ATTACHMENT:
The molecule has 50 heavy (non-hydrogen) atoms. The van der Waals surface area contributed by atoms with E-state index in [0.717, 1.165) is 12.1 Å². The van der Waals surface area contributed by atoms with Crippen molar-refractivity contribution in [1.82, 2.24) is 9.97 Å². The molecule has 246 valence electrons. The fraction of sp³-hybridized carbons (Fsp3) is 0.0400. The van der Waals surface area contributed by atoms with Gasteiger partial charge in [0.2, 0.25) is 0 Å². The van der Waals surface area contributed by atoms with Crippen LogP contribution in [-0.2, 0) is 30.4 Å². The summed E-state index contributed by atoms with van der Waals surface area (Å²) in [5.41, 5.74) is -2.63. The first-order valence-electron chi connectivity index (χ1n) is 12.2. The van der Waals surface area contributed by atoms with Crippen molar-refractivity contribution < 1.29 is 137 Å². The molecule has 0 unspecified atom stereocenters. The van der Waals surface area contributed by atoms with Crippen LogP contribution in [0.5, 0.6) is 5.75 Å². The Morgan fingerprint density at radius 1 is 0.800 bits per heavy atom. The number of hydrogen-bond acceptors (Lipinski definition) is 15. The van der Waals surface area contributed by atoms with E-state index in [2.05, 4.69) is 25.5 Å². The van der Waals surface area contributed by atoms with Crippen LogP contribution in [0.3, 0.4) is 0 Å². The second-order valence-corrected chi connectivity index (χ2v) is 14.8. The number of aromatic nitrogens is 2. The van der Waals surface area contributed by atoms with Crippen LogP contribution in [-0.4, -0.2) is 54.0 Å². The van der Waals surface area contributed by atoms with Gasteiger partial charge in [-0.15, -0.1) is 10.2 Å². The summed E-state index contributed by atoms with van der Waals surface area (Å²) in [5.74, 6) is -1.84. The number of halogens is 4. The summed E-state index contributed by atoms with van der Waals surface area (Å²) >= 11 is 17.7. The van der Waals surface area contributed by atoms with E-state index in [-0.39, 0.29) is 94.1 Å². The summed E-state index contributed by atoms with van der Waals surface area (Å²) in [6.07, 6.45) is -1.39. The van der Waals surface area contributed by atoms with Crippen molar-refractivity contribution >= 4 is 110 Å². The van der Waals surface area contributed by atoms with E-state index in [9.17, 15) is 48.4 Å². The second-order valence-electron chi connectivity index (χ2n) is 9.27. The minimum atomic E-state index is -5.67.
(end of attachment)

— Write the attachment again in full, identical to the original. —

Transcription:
The molecule has 50 heavy (non-hydrogen) atoms. The van der Waals surface area contributed by atoms with E-state index in [0.717, 1.165) is 12.1 Å². The van der Waals surface area contributed by atoms with Crippen molar-refractivity contribution in [1.82, 2.24) is 9.97 Å². The molecule has 246 valence electrons. The fraction of sp³-hybridized carbons (Fsp3) is 0.0400. The van der Waals surface area contributed by atoms with Gasteiger partial charge in [0.2, 0.25) is 0 Å². The van der Waals surface area contributed by atoms with Crippen LogP contribution in [-0.2, 0) is 30.4 Å². The summed E-state index contributed by atoms with van der Waals surface area (Å²) in [5.41, 5.74) is -2.63. The first-order valence-electron chi connectivity index (χ1n) is 12.2. The van der Waals surface area contributed by atoms with Crippen molar-refractivity contribution < 1.29 is 137 Å². The molecule has 0 unspecified atom stereocenters. The van der Waals surface area contributed by atoms with Crippen LogP contribution in [0.5, 0.6) is 5.75 Å². The Morgan fingerprint density at radius 1 is 0.800 bits per heavy atom. The number of hydrogen-bond acceptors (Lipinski definition) is 15. The van der Waals surface area contributed by atoms with E-state index in [2.05, 4.69) is 25.5 Å². The van der Waals surface area contributed by atoms with Crippen LogP contribution in [0.3, 0.4) is 0 Å². The second-order valence-corrected chi connectivity index (χ2v) is 14.8. The number of aromatic nitrogens is 2. The van der Waals surface area contributed by atoms with Crippen LogP contribution in [-0.4, -0.2) is 54.0 Å². The van der Waals surface area contributed by atoms with Gasteiger partial charge in [-0.15, -0.1) is 10.2 Å². The summed E-state index contributed by atoms with van der Waals surface area (Å²) in [5.74, 6) is -1.84. The number of halogens is 4. The summed E-state index contributed by atoms with van der Waals surface area (Å²) >= 11 is 17.7. The van der Waals surface area contributed by atoms with E-state index in [-0.39, 0.29) is 94.1 Å². The summed E-state index contributed by atoms with van der Waals surface area (Å²) in [6.07, 6.45) is -1.39. The van der Waals surface area contributed by atoms with Crippen molar-refractivity contribution >= 4 is 110 Å². The van der Waals surface area contributed by atoms with E-state index in [9.17, 15) is 48.4 Å². The second-order valence-electron chi connectivity index (χ2n) is 9.27. The minimum atomic E-state index is -5.67.